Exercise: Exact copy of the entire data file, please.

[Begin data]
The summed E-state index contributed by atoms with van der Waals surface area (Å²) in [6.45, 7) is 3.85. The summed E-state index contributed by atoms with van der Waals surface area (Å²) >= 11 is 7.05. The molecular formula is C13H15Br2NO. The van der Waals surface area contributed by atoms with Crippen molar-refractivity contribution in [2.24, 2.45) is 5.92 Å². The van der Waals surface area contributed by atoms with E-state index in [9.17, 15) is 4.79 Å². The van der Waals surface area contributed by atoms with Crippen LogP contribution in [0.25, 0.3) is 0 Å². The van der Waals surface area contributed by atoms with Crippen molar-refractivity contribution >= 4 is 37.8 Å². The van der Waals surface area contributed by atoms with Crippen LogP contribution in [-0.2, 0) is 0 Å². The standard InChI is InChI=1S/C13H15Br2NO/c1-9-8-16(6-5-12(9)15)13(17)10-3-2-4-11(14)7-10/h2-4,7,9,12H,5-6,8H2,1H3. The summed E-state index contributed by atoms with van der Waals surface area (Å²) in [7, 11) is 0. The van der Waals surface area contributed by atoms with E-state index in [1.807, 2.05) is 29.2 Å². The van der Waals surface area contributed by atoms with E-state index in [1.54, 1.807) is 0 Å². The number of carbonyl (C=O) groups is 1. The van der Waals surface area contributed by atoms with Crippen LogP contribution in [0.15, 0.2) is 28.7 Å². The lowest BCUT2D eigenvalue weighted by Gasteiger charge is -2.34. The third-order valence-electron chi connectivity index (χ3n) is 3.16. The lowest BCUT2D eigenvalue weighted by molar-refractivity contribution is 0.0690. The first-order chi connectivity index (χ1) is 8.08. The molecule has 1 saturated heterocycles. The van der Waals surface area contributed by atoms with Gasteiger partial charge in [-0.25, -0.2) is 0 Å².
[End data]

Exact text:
The summed E-state index contributed by atoms with van der Waals surface area (Å²) in [6.45, 7) is 3.85. The summed E-state index contributed by atoms with van der Waals surface area (Å²) >= 11 is 7.05. The molecular formula is C13H15Br2NO. The van der Waals surface area contributed by atoms with Crippen molar-refractivity contribution in [2.24, 2.45) is 5.92 Å². The van der Waals surface area contributed by atoms with E-state index in [9.17, 15) is 4.79 Å². The van der Waals surface area contributed by atoms with Crippen LogP contribution in [0.25, 0.3) is 0 Å². The van der Waals surface area contributed by atoms with Crippen molar-refractivity contribution >= 4 is 37.8 Å². The van der Waals surface area contributed by atoms with Crippen LogP contribution in [-0.2, 0) is 0 Å². The standard InChI is InChI=1S/C13H15Br2NO/c1-9-8-16(6-5-12(9)15)13(17)10-3-2-4-11(14)7-10/h2-4,7,9,12H,5-6,8H2,1H3. The summed E-state index contributed by atoms with van der Waals surface area (Å²) in [7, 11) is 0. The van der Waals surface area contributed by atoms with E-state index in [1.807, 2.05) is 29.2 Å². The van der Waals surface area contributed by atoms with E-state index in [1.54, 1.807) is 0 Å². The number of carbonyl (C=O) groups is 1. The van der Waals surface area contributed by atoms with Crippen LogP contribution in [0.15, 0.2) is 28.7 Å². The lowest BCUT2D eigenvalue weighted by Gasteiger charge is -2.34. The third-order valence-electron chi connectivity index (χ3n) is 3.16. The lowest BCUT2D eigenvalue weighted by molar-refractivity contribution is 0.0690. The first-order chi connectivity index (χ1) is 8.08. The molecule has 1 saturated heterocycles. The van der Waals surface area contributed by atoms with Gasteiger partial charge in [-0.25, -0.2) is 0 Å².